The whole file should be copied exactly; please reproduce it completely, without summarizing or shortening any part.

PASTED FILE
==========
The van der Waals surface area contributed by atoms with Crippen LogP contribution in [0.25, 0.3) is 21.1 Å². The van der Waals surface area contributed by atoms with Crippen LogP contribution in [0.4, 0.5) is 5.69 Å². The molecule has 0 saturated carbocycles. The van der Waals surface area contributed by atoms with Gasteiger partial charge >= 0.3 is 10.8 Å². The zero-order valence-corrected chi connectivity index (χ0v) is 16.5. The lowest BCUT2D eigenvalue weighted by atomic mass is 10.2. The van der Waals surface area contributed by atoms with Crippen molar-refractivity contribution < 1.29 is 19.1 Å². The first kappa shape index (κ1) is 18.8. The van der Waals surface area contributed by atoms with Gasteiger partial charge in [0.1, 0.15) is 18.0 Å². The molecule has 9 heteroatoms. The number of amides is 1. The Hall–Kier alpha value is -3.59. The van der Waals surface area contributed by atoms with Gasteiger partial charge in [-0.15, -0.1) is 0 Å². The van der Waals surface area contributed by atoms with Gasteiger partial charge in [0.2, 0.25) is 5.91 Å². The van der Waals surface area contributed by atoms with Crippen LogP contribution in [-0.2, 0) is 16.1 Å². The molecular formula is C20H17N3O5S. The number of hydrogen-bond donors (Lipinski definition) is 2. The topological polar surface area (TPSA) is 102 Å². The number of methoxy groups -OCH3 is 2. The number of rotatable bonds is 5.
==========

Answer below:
The van der Waals surface area contributed by atoms with Crippen LogP contribution in [0.25, 0.3) is 21.1 Å². The van der Waals surface area contributed by atoms with Crippen LogP contribution in [0.4, 0.5) is 5.69 Å². The molecule has 0 saturated carbocycles. The van der Waals surface area contributed by atoms with Gasteiger partial charge >= 0.3 is 10.8 Å². The zero-order valence-corrected chi connectivity index (χ0v) is 16.5. The lowest BCUT2D eigenvalue weighted by atomic mass is 10.2. The van der Waals surface area contributed by atoms with Crippen molar-refractivity contribution < 1.29 is 19.1 Å². The first kappa shape index (κ1) is 18.8. The van der Waals surface area contributed by atoms with Gasteiger partial charge in [0.1, 0.15) is 18.0 Å². The molecule has 9 heteroatoms. The number of amides is 1. The Hall–Kier alpha value is -3.59. The van der Waals surface area contributed by atoms with Gasteiger partial charge in [-0.15, -0.1) is 0 Å². The van der Waals surface area contributed by atoms with Gasteiger partial charge in [0.2, 0.25) is 5.91 Å². The van der Waals surface area contributed by atoms with Crippen LogP contribution in [-0.2, 0) is 16.1 Å². The molecular formula is C20H17N3O5S. The number of hydrogen-bond donors (Lipinski definition) is 2. The topological polar surface area (TPSA) is 102 Å². The number of methoxy groups -OCH3 is 2. The number of rotatable bonds is 5.